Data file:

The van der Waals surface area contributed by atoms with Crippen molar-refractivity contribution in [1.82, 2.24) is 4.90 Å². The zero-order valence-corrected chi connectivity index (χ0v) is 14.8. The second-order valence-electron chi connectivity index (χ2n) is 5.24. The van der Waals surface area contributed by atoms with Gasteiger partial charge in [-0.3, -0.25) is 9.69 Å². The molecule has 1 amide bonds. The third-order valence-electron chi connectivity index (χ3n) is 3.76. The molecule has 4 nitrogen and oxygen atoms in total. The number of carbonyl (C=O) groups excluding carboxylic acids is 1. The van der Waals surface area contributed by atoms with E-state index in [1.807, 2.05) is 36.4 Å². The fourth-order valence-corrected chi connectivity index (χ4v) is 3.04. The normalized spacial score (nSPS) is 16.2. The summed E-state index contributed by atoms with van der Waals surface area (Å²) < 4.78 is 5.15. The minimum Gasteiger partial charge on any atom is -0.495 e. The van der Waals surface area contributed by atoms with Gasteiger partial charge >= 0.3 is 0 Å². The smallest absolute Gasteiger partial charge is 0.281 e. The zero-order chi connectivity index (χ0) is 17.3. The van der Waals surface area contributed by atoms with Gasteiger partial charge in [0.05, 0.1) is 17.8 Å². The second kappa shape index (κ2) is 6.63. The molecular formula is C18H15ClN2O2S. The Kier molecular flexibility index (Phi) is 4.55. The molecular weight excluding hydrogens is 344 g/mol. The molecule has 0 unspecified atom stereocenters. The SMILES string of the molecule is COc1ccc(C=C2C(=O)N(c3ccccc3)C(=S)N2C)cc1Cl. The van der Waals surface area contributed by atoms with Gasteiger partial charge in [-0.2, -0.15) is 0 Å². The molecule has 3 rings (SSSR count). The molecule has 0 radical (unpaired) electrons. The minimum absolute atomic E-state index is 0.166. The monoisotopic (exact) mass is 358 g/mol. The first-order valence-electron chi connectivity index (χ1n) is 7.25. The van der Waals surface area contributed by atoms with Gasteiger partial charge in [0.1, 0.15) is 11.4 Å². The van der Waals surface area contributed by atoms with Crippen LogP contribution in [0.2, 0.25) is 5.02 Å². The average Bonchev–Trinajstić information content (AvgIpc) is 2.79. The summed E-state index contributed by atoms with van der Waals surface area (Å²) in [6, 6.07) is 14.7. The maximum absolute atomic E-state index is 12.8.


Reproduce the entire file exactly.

The van der Waals surface area contributed by atoms with Crippen molar-refractivity contribution in [1.82, 2.24) is 4.90 Å². The zero-order valence-corrected chi connectivity index (χ0v) is 14.8. The second-order valence-electron chi connectivity index (χ2n) is 5.24. The van der Waals surface area contributed by atoms with Gasteiger partial charge in [-0.3, -0.25) is 9.69 Å². The molecule has 1 amide bonds. The third-order valence-electron chi connectivity index (χ3n) is 3.76. The molecule has 4 nitrogen and oxygen atoms in total. The number of carbonyl (C=O) groups excluding carboxylic acids is 1. The van der Waals surface area contributed by atoms with E-state index in [1.807, 2.05) is 36.4 Å². The fourth-order valence-corrected chi connectivity index (χ4v) is 3.04. The normalized spacial score (nSPS) is 16.2. The summed E-state index contributed by atoms with van der Waals surface area (Å²) < 4.78 is 5.15. The minimum Gasteiger partial charge on any atom is -0.495 e. The van der Waals surface area contributed by atoms with Gasteiger partial charge >= 0.3 is 0 Å². The smallest absolute Gasteiger partial charge is 0.281 e. The zero-order chi connectivity index (χ0) is 17.3. The van der Waals surface area contributed by atoms with Gasteiger partial charge in [0.05, 0.1) is 17.8 Å². The second kappa shape index (κ2) is 6.63. The molecular formula is C18H15ClN2O2S. The Kier molecular flexibility index (Phi) is 4.55. The molecular weight excluding hydrogens is 344 g/mol. The molecule has 0 unspecified atom stereocenters. The SMILES string of the molecule is COc1ccc(C=C2C(=O)N(c3ccccc3)C(=S)N2C)cc1Cl. The van der Waals surface area contributed by atoms with Gasteiger partial charge in [-0.2, -0.15) is 0 Å². The molecule has 3 rings (SSSR count). The molecule has 0 radical (unpaired) electrons. The minimum absolute atomic E-state index is 0.166. The monoisotopic (exact) mass is 358 g/mol. The first-order valence-electron chi connectivity index (χ1n) is 7.25. The van der Waals surface area contributed by atoms with Gasteiger partial charge in [0.1, 0.15) is 11.4 Å². The van der Waals surface area contributed by atoms with Crippen LogP contribution in [0.2, 0.25) is 5.02 Å². The average Bonchev–Trinajstić information content (AvgIpc) is 2.79. The summed E-state index contributed by atoms with van der Waals surface area (Å²) in [6, 6.07) is 14.7. The maximum absolute atomic E-state index is 12.8.